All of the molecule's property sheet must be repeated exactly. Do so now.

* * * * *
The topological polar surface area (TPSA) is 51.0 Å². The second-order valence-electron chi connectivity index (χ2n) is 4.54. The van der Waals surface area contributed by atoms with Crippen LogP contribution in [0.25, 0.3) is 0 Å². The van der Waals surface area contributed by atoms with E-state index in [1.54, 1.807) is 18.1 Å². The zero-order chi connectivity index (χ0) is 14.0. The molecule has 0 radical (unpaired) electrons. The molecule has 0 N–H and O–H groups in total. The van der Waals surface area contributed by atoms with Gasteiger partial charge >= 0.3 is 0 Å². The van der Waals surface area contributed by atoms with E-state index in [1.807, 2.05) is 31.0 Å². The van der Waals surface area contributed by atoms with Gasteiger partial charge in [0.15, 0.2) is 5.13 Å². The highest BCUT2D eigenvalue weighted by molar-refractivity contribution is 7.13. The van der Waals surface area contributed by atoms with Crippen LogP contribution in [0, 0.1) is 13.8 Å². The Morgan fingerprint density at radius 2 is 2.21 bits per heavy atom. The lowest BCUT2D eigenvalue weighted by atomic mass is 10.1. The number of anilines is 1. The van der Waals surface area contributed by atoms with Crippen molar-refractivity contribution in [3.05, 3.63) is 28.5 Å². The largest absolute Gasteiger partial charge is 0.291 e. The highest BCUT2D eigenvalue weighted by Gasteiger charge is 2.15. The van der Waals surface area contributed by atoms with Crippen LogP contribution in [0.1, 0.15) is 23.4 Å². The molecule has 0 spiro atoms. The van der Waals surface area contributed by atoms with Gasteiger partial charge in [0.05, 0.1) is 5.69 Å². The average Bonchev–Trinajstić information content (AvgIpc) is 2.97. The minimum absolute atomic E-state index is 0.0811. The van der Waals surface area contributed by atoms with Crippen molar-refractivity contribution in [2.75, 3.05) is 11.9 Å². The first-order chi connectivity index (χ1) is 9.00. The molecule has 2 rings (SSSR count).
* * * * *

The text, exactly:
The topological polar surface area (TPSA) is 51.0 Å². The second-order valence-electron chi connectivity index (χ2n) is 4.54. The van der Waals surface area contributed by atoms with Crippen LogP contribution in [0.25, 0.3) is 0 Å². The van der Waals surface area contributed by atoms with E-state index in [1.54, 1.807) is 18.1 Å². The zero-order chi connectivity index (χ0) is 14.0. The molecule has 0 radical (unpaired) electrons. The molecule has 0 N–H and O–H groups in total. The van der Waals surface area contributed by atoms with Gasteiger partial charge >= 0.3 is 0 Å². The van der Waals surface area contributed by atoms with E-state index in [1.807, 2.05) is 31.0 Å². The van der Waals surface area contributed by atoms with Gasteiger partial charge in [0.15, 0.2) is 5.13 Å². The highest BCUT2D eigenvalue weighted by molar-refractivity contribution is 7.13. The van der Waals surface area contributed by atoms with Crippen LogP contribution in [0, 0.1) is 13.8 Å². The Morgan fingerprint density at radius 2 is 2.21 bits per heavy atom. The lowest BCUT2D eigenvalue weighted by atomic mass is 10.1. The number of anilines is 1. The van der Waals surface area contributed by atoms with Crippen molar-refractivity contribution in [3.05, 3.63) is 28.5 Å². The largest absolute Gasteiger partial charge is 0.291 e. The highest BCUT2D eigenvalue weighted by Gasteiger charge is 2.15. The van der Waals surface area contributed by atoms with Crippen LogP contribution in [0.1, 0.15) is 23.4 Å². The molecule has 0 spiro atoms. The van der Waals surface area contributed by atoms with Gasteiger partial charge in [0.05, 0.1) is 5.69 Å². The average Bonchev–Trinajstić information content (AvgIpc) is 2.97. The minimum absolute atomic E-state index is 0.0811. The van der Waals surface area contributed by atoms with Crippen molar-refractivity contribution in [2.75, 3.05) is 11.9 Å². The first-order chi connectivity index (χ1) is 9.00. The molecule has 2 rings (SSSR count).